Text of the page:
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Dettling Memo: Warning System Won’t Reduce Railroad Crossing Blockages

A system to warn motorists when downtown railroad crossings are blocked was mentioned in a memo prepared by Donna Dettling, Archbold village administrator.

Dettling warned such a system wouldn’t stop or decrease the number or times the crossings were blocked, or could even promote more blockages.

Dettling released her memo, addressed to Brad Grime, mayor, and members of Village Council late Tuesday, Feb. 22, after a number of occasions when the Defiance and Franklin street crossings were blocked.

Two trains blocked the crossings for about 12 hours, Friday and Saturday, Feb. 19-20.

Fall 2019

“The last time Council and-or the street committee formally discussed stopped trains was fall of 2019, when we researched installing advance warning beacons,” Dettling said in the memo.

“At that time, we decided to wait and see if the situation would improve.

“The situation improved through the end of 2019 and 2020 up until several recent incidents in 2021,” Dettling said.

“We’ve discussed on many occasions the uphill battle Archbold faces to achieve the goal of stopping or reducing NSCorp’s (Norfolk Southern railroad) practice of parking trains that block crossings.

“The biggest issue is the ‘siding track,’ which is used regularly by NSCorp when problems arise. NSCorp’s standard practice is to split trains when they need to park on the ‘siding track’ to open up the crossing.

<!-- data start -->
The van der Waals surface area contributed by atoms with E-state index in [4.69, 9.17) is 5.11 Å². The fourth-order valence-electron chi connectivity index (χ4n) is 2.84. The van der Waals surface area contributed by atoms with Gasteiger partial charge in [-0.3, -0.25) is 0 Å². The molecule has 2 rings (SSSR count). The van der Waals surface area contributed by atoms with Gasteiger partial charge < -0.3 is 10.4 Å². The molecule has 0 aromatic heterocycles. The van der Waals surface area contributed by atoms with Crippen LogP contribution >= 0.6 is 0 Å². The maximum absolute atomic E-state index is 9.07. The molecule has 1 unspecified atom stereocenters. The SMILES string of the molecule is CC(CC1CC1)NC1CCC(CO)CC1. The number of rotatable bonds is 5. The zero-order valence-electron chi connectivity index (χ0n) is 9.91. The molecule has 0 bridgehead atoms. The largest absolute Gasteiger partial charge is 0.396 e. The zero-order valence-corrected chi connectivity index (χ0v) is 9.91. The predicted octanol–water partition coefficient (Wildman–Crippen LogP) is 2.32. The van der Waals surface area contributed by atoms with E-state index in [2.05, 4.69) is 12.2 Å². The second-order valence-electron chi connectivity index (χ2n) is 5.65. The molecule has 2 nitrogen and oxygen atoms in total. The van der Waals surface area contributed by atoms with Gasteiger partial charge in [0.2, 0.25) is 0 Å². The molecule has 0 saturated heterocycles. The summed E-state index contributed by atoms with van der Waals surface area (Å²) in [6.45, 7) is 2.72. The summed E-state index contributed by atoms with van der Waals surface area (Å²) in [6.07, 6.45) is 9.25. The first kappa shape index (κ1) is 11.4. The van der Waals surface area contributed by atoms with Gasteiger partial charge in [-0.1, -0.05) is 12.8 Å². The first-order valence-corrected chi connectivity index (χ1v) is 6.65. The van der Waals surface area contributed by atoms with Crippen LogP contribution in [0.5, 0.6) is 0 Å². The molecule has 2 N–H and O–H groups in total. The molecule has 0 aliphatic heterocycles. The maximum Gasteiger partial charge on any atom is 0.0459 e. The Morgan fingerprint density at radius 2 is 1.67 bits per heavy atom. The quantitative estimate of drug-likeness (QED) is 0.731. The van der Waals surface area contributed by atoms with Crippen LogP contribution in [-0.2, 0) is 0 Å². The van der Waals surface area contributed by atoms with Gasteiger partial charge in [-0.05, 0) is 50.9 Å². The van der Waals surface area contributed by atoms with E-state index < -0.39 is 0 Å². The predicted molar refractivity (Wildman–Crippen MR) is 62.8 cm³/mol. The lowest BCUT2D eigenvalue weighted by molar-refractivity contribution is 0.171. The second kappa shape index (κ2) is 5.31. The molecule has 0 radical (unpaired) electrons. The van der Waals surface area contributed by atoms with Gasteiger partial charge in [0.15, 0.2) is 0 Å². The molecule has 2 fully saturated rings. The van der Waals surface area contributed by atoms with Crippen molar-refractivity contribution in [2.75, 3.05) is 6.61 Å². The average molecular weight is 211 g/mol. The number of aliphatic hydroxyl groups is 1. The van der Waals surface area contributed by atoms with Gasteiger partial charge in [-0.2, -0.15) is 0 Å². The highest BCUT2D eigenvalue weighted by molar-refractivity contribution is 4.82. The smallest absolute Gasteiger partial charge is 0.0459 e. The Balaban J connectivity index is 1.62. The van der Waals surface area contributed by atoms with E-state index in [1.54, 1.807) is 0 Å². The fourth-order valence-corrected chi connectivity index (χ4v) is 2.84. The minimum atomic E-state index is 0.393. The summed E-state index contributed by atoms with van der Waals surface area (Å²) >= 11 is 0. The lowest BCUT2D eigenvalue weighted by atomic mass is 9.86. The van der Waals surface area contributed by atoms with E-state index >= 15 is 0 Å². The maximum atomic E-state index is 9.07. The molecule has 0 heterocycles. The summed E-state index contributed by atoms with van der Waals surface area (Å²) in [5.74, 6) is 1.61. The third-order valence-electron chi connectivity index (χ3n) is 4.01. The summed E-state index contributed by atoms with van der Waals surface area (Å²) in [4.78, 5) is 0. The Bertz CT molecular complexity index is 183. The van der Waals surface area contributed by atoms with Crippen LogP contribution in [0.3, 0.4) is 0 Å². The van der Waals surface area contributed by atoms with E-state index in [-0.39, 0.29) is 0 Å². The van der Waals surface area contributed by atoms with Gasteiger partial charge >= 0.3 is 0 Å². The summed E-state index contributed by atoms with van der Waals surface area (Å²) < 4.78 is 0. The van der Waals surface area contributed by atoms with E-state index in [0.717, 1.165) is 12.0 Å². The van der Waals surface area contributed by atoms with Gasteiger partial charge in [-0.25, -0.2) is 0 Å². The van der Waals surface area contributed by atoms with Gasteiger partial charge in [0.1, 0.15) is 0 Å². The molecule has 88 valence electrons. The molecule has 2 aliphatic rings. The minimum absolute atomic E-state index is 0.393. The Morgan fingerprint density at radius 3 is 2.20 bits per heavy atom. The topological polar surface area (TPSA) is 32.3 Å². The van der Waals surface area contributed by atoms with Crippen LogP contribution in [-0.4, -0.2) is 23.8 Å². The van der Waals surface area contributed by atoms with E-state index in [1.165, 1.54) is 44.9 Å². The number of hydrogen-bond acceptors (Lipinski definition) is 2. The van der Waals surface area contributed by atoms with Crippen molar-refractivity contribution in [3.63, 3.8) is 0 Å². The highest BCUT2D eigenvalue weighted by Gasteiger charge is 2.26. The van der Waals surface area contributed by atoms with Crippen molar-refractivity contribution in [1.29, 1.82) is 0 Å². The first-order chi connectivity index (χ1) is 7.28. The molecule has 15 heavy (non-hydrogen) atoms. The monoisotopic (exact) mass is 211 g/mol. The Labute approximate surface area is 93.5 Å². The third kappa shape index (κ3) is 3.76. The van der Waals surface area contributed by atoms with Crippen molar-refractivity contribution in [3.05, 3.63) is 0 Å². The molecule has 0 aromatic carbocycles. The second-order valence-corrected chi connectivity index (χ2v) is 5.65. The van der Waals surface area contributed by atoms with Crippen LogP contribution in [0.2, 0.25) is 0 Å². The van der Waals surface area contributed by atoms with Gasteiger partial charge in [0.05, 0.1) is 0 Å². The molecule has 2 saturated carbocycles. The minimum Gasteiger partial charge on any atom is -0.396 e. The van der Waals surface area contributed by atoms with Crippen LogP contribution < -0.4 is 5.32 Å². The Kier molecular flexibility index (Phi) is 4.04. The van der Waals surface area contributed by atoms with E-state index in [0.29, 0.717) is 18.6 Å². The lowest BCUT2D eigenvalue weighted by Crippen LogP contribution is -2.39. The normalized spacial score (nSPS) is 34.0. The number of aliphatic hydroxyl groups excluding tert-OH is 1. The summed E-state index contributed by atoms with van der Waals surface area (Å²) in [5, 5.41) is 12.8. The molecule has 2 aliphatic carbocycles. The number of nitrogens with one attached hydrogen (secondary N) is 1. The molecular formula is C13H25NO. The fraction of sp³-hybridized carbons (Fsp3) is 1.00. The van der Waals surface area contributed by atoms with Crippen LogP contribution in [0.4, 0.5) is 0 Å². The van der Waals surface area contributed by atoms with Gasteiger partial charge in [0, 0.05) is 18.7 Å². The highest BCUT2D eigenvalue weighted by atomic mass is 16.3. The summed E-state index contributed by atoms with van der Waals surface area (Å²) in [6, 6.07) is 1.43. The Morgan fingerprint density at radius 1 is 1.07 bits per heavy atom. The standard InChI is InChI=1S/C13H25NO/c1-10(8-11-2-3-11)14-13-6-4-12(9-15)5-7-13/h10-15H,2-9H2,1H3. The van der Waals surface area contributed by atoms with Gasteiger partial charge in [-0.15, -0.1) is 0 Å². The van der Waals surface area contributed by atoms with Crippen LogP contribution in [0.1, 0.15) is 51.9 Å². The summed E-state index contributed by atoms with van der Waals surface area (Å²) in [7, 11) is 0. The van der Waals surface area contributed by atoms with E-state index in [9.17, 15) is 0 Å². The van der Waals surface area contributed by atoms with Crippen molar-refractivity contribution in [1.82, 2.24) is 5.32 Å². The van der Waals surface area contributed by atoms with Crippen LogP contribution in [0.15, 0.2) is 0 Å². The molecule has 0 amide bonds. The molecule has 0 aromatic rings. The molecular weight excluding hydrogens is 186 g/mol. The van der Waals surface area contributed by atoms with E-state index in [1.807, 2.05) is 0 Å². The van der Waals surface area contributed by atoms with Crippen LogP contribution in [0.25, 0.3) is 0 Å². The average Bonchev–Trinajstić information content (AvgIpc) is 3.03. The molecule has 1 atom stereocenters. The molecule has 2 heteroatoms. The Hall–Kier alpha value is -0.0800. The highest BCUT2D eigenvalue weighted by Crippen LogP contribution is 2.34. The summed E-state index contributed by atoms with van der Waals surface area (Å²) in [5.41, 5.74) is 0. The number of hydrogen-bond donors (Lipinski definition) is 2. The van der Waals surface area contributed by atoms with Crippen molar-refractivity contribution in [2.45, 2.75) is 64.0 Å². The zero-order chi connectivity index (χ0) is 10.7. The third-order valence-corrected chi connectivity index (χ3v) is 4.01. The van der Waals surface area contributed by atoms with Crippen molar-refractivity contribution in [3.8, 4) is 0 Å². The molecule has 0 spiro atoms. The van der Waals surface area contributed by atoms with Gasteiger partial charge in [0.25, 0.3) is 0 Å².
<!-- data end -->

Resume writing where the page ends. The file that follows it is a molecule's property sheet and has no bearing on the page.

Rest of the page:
“However, NSCorp has admitted problems with being able to split trains that are too long for the ‘siding track’ due to lack of crews or crews running out of time to work.

“For the incidents so far in 2021, NSCorp continues to blame crew changes as their excuse for parking the train.

“A seven-hour crew change (which occurred Saturday, Feb. 20) is completely unreasonable.

“Our options are limited, but we will continue to put pressure on NSCorp through citation and reporting, as we believe there was improvement last year with this effort.”

Warning System

The warning system that council discussed included detection equipment rigged to colored lights at various locations leading to the crossing.

The light would be switched on if a train was stopped in the crossing.

It would warn motorists the crossings are blocked, and allow them to use an alternate route across the tracks.

In her memo, Dettling said, “A warning system, however, will not reduce the number of times a train blocks a crossing, which is the ultimate goal.

“There’s also the possibility that a warning system could bolster NSCorp’s decision to block crossings, as NSCorp may argue that the community is helping ease or resolve traffic issues.

“This could result in an increase rather than decrease in frequency and duration of blocked crossings,” Dettling said.

“We continue to emphasize concerns with local fire, law enforcement, and EMS delayed response as well as safety of school children when crossings are blocked.

“Reducing the frequency and duration of blocked crossings is the only way to have an impact on these safety concerns, which an advance warning system will not achieve.”